Current Livelihood Condition of and Futurity of Tea Farming for Marginal Small Tea Farm Holders (MSTH) of Sri Lanka: Case Study From Badulla and Matara District

  •  Indika Palihakkara    
  •  Abrar J. Mohammed    
  •  Makoto Inoue    


With an area of 120,955 ha, Small Tea Farm Holders (STH) constitute about forty percent of the total tea land area of Sri Lanka. In addition to possessing small tea land area, portion of small holders face another serious problem, low productivity of the tea land. With the aim of filling the knowledge gap on the livelihood of Marginal Small Tea Farm Holders (MSTH) and guide future policies and other interventions based on existing realities, this research analyzes the livelihood of MSTH in Badulla and Matara district using Sustainable Livelihood (SL) Framework and discusses futurity of tea production for MSTHs. Since land is the most limiting factor for their livelihood, the MSTH were first divided into four land categories ranging from very small to large holder. Then, their livelihood capital was measured using the five livelihood capitals, i.e., natural, human, social, physical and financial. The result showed inconsistent relationship between land size of MSTH and other capitals such as number of trees planted and income from tea production. The district with smaller average land size (Matara) and the very small and small land holders within district were found to generate more income from tea reduction. Improving human capital through education was also found to contribute negatively toward labor contribution for tea production. Between districts, weather and elevation, two forms of natural capital which are mostly neglected in rural studies using SL approach, were found to play important role in determining outcome from tea based livelihood. Overall, however, majority of the farmers are in the view that tea generates low benefit and should look for other alternatives. Considering this, possibility of other livelihood activities such as conversion of the marginal tea land to fuelwood planation should be considered. This, in addition to improving farmers’ livelihood through enhanced income from their land, will also contribute for overcoming the ongoing shortage of fuelwood in Sri Lanka while also improving the environmental service from the MSTHs’ land.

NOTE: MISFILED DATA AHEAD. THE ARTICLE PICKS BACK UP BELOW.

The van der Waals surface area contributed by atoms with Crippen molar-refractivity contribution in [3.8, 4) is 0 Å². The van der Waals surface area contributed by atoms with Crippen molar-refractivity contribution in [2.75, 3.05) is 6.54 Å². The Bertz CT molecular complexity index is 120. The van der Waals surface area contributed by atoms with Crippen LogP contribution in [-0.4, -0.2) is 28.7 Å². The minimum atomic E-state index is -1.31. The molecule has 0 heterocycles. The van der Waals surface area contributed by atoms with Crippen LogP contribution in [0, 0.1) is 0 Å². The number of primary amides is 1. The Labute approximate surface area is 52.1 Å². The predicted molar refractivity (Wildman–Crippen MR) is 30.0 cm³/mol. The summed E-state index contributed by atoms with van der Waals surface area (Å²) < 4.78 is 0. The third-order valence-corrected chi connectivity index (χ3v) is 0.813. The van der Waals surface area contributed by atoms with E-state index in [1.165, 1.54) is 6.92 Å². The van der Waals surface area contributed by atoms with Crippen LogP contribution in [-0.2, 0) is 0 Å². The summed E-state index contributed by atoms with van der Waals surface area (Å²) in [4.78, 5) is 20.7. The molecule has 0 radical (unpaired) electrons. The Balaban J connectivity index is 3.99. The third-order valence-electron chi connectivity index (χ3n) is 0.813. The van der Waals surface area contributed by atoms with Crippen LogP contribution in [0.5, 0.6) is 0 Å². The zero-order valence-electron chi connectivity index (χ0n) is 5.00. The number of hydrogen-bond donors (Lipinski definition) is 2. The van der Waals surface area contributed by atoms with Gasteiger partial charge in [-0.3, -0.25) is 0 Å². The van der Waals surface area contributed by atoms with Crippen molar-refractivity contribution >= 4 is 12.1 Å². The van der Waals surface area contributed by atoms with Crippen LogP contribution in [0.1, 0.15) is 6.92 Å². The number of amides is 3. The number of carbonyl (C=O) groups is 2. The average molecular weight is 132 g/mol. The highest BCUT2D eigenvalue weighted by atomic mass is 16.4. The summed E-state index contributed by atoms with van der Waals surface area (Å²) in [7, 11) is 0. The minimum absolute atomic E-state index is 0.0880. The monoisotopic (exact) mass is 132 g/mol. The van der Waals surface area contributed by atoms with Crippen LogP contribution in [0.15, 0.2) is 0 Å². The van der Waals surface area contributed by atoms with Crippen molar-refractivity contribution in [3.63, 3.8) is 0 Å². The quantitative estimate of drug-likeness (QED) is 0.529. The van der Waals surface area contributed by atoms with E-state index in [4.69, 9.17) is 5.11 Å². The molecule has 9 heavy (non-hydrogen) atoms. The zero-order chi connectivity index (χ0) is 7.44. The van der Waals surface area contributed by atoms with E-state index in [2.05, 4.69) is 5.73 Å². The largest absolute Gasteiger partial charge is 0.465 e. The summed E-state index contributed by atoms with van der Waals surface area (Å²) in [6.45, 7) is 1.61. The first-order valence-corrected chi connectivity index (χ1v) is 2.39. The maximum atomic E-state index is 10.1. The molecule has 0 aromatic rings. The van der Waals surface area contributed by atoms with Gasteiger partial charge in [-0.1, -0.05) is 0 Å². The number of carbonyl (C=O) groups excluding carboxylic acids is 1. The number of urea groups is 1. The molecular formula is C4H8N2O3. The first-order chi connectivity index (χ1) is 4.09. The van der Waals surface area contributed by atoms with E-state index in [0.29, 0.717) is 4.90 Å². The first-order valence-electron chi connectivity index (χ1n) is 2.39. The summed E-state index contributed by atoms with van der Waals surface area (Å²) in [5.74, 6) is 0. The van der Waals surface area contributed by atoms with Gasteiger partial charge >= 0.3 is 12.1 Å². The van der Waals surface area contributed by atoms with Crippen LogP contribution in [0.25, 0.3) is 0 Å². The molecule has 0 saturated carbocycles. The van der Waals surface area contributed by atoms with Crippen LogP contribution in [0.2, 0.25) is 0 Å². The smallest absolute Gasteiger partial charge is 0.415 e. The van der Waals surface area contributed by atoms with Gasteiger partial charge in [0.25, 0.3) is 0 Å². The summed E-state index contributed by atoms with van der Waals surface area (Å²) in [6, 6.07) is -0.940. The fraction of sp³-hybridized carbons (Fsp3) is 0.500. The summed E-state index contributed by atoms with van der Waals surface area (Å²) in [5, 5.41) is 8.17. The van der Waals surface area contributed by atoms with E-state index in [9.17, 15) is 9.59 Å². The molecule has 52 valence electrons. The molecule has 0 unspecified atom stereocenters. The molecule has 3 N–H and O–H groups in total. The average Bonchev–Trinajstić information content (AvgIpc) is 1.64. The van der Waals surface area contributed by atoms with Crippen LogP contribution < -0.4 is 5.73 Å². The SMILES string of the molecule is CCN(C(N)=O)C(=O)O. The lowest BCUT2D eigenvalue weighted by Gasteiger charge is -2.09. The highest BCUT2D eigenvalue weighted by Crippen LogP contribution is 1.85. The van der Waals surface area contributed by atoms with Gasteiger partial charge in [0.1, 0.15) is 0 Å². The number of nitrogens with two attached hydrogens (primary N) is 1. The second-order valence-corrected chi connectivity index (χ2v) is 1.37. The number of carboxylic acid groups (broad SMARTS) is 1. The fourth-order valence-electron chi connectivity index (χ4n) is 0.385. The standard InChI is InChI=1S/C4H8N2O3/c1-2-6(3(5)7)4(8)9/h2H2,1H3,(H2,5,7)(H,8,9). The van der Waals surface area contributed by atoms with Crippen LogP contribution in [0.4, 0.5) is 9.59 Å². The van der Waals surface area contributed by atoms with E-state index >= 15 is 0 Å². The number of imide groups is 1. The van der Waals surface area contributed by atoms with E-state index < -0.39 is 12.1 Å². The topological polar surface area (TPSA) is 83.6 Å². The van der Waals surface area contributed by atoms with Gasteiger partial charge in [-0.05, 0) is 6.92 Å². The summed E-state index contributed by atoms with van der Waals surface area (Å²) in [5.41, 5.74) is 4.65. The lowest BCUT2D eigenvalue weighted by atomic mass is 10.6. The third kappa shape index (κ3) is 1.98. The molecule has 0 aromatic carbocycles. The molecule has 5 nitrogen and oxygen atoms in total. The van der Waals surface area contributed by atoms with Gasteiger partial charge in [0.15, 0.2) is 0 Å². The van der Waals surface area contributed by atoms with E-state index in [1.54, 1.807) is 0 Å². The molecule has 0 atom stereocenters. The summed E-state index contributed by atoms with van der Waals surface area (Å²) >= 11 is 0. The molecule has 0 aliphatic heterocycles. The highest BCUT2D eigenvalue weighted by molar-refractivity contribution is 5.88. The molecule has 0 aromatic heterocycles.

This work is licensed under a Creative Commons Attribution 4.0 License.
  • ISSN(Print): 1927-0488
  • ISSN(Online): 1927-0496
  • Started: 2011
  • Frequency: semiannual

Journal Metrics

Google-based Impact Factor (2016): 6.22
h-index (November 2017): 12
i10-index (November 2017): 19
h5-index (November 2017): 11
h5-median (November 2017): 12

Learn More